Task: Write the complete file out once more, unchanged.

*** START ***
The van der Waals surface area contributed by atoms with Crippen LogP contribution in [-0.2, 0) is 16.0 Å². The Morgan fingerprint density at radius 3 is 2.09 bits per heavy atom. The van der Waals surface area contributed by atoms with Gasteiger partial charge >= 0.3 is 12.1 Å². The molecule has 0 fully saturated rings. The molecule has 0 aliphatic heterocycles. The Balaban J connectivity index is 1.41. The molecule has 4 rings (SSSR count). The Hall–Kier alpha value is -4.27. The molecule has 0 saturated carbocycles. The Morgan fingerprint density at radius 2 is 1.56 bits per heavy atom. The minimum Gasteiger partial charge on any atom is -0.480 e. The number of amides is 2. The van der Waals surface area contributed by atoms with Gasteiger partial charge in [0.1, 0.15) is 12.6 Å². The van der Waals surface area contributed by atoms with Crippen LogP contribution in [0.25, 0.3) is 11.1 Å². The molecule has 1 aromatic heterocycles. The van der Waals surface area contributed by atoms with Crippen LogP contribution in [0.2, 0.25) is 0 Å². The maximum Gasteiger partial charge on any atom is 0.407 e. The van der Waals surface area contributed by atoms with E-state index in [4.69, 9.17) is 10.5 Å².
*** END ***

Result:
The van der Waals surface area contributed by atoms with Crippen LogP contribution in [-0.2, 0) is 16.0 Å². The Morgan fingerprint density at radius 3 is 2.09 bits per heavy atom. The van der Waals surface area contributed by atoms with Gasteiger partial charge >= 0.3 is 12.1 Å². The molecule has 0 fully saturated rings. The molecule has 0 aliphatic heterocycles. The Balaban J connectivity index is 1.41. The molecule has 4 rings (SSSR count). The Hall–Kier alpha value is -4.27. The molecule has 0 saturated carbocycles. The Morgan fingerprint density at radius 2 is 1.56 bits per heavy atom. The minimum Gasteiger partial charge on any atom is -0.480 e. The number of amides is 2. The van der Waals surface area contributed by atoms with Gasteiger partial charge in [0.1, 0.15) is 12.6 Å². The van der Waals surface area contributed by atoms with Crippen LogP contribution in [0.25, 0.3) is 11.1 Å². The molecule has 1 aromatic heterocycles. The van der Waals surface area contributed by atoms with Crippen LogP contribution in [0.2, 0.25) is 0 Å². The maximum Gasteiger partial charge on any atom is 0.407 e. The van der Waals surface area contributed by atoms with E-state index in [4.69, 9.17) is 10.5 Å².